Saturday, 8 December 2012
We Wish You A Merry Fruitcake
Fruitcake is the butt of so many derogatory jokes: there's only one fruitcake in the world. It nevers spoils and just gets passed on from one person to another. Or, what can you do with a fruitcake? Use it for a doorstop. And on, and on. My fruitcakes (which by now I have been baking from the same recipe for decades) are eagerly anticipated by grateful recipients who look forward to this festive aspect of their holiday traditions. There's no secret, really. I make a white fruitcake, more of a pound cake batter. It is the matrix that holds the candied fruit and brandied dried fruit together. And only the best quality of candied fruits. None of those little supermarket tubs of artificially bright candied fruits.
But here is where things have been getting more and more difficult. When first I began baking fruitcake we lived in Connecticut, and I could get the candied fruit at the elegant grocery store in Westport, They'd get it in along about November, in bulk, so I could get just what I needed in the way of candied pineapple rings, candied cherries, candied orange and lemon peel in halves, and the same for candied citron melon, in halves. After several years the store either stopped carrying candied fruit or actually closed, I don't remember which. I then ordered the candied fruit from Bell Bates, in New York City. For years all was well. The candied lemon and orange peel and the citron melon was now only available diced but I could live with that. Then last year when I called to place my order I was told that all they handled was tutti-fruitti - that's everything all diced and all mixed together. What a horror! After a frantic search on-line I found a source here in New Jersey, placed my order, baked my fruitcake . . . . . but the quality - while better than the supermarket little tubs - wasn't what I wanted.
My intention was to search and order early in November but I got distracted by the superstorm which knocked out electricity and the Internet for a couple of weeks. When visions of fruitcakes again danced in my head I looked around and decided to go with King Arthur Flour Company in Vermont. Phoned in, placed my order. The peel and citron were only available as a diced mixture. Not overjoyed but I'd go with it. Candied cherries, yes. Puzzled about the pineapple as it didn't say candied but the nice lady I was talking to said it had sugar and she was sure it was what I wanted so I ordered it. And some soft candied ginger as I had an idea about lebkuchen - but that's another story.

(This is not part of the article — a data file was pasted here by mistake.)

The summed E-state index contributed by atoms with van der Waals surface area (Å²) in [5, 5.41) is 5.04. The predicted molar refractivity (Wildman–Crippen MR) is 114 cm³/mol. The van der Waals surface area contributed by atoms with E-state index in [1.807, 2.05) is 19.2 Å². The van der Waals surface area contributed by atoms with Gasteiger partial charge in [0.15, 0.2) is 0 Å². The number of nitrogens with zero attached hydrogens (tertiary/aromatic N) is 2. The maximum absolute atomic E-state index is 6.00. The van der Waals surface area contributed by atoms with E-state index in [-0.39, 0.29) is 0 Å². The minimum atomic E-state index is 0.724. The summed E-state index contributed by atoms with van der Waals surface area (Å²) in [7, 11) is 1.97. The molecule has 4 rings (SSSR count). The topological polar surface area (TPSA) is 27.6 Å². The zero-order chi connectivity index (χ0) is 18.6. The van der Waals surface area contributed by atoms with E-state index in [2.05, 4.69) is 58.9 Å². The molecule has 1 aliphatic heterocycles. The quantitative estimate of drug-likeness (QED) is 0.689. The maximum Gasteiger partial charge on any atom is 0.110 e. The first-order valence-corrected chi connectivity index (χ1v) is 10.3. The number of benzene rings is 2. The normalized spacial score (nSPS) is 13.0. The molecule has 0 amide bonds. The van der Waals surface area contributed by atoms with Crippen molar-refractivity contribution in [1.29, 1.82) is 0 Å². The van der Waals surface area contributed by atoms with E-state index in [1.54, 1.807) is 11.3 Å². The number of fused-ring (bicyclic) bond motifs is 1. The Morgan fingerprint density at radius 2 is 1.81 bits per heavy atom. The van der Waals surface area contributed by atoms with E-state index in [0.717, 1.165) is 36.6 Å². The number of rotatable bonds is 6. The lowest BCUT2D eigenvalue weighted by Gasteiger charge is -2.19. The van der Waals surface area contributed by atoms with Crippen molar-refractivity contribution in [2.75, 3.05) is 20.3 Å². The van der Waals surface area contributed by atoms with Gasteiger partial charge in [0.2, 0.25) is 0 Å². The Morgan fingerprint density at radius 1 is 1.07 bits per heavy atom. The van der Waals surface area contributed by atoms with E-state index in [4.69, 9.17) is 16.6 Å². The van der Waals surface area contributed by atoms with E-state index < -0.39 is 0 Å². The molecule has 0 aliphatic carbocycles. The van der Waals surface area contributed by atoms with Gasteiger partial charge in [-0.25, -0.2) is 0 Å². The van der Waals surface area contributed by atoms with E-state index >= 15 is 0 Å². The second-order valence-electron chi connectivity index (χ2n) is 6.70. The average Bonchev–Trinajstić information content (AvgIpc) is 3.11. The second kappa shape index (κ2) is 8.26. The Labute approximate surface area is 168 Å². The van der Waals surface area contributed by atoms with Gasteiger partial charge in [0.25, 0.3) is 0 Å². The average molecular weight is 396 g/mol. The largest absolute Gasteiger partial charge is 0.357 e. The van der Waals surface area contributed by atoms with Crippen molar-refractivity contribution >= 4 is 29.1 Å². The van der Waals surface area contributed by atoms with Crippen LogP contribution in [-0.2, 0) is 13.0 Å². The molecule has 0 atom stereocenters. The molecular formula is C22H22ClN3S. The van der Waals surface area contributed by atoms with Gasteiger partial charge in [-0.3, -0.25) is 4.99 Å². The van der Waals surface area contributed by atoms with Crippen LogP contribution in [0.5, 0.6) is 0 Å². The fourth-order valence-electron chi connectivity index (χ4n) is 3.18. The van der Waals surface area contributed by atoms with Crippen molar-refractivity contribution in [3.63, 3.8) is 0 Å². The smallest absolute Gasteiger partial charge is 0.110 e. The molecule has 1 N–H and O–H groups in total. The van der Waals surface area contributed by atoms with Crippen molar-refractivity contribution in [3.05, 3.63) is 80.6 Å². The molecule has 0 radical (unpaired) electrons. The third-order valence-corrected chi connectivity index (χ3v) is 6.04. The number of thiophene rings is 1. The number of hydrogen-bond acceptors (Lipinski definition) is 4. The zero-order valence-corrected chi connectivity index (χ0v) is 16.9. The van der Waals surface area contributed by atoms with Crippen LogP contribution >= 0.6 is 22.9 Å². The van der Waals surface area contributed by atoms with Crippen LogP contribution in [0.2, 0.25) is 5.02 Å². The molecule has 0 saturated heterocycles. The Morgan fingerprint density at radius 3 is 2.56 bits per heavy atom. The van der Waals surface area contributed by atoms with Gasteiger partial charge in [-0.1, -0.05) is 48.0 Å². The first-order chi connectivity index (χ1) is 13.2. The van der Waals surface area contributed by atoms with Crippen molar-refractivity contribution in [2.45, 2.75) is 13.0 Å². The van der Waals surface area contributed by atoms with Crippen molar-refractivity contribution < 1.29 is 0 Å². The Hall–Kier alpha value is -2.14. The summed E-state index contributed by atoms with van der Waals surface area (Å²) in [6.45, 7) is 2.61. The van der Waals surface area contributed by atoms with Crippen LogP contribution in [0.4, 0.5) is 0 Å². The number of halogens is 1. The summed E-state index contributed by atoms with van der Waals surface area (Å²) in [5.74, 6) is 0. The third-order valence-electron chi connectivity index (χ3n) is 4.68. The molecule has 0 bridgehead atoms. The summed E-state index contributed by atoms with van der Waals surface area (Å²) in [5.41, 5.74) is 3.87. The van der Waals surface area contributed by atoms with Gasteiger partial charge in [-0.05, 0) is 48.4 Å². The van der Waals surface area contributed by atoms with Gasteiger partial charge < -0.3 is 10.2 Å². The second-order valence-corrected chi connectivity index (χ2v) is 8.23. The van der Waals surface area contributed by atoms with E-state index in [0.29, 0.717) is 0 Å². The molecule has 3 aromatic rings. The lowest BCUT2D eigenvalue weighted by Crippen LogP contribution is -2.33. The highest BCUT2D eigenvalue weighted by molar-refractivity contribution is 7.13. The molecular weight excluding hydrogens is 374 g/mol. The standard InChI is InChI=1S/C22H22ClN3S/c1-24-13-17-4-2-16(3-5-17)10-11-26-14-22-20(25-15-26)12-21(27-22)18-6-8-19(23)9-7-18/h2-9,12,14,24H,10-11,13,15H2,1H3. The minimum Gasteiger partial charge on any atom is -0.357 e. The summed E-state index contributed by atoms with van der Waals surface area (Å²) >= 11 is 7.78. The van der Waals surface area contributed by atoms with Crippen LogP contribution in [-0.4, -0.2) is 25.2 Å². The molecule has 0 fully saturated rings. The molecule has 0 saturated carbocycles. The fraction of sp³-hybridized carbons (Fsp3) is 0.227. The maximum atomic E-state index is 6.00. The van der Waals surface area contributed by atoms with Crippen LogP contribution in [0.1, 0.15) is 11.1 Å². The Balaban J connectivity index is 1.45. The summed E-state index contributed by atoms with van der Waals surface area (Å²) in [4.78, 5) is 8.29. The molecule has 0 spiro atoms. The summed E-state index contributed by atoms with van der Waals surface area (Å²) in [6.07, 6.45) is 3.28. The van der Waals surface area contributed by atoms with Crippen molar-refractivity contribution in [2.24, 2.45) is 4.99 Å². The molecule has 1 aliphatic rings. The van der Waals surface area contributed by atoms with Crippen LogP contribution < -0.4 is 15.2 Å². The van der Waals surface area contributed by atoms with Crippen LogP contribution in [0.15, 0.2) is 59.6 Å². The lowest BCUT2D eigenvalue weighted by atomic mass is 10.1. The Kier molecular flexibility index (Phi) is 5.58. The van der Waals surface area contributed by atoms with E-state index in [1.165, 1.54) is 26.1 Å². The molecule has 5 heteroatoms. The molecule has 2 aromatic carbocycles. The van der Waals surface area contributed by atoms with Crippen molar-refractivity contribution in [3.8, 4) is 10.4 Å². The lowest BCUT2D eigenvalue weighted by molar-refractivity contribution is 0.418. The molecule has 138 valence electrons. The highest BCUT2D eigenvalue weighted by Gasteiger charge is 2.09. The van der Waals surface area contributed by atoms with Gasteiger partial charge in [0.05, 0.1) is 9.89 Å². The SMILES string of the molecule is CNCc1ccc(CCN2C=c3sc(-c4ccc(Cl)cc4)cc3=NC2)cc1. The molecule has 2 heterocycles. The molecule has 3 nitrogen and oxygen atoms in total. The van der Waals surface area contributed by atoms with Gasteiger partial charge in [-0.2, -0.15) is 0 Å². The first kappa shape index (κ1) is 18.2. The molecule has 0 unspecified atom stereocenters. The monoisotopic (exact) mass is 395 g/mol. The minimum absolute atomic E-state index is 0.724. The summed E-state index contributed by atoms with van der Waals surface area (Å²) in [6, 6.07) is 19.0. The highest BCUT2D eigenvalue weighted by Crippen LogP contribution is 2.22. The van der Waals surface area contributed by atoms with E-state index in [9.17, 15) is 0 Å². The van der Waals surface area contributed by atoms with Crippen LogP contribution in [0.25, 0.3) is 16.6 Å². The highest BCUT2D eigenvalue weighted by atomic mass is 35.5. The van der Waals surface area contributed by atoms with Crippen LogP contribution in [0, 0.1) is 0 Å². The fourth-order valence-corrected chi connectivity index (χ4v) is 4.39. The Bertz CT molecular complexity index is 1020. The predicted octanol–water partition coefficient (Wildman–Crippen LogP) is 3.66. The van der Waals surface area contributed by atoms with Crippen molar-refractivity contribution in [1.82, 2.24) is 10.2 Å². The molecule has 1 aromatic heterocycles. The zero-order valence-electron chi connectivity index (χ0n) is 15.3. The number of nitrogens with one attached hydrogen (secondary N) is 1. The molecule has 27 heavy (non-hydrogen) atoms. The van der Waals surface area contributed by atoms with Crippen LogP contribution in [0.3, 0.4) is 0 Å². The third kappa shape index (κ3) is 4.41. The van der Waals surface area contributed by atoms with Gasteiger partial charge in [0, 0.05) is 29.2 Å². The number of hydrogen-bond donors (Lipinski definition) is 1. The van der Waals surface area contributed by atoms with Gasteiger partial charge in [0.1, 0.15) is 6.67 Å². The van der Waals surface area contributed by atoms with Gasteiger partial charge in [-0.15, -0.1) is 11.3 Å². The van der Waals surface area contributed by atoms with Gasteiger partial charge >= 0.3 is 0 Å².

My order arrived, and there's no candied peel / citron. I called up in a panic only to be told that between the time I ordered ("Yes, the three units are in stock.") and the time my order was filled they sold out and it's back ordered until December 14th. Arghh! To say I was not happy is an understatement. We had a discussion and the upshot was that they'd credit me for the items I had received. Very nice, but I still needed lemon and orange peel, and citron. The pineapple, by the way, is small diced, dry bits suitable for scones but not fruitcake. Back on line desperately looking for candied fruit. I found Market Hall in Oakland, California. Called up, explained my urgent need for candied lemon peel, orange peel, citron. They had all in stock. They even managed to get the order shipped the same day. Happy, happy. Time to start macerating raisins and currants and, new this year to my recipe, craisins in brandy. Let the baking begin!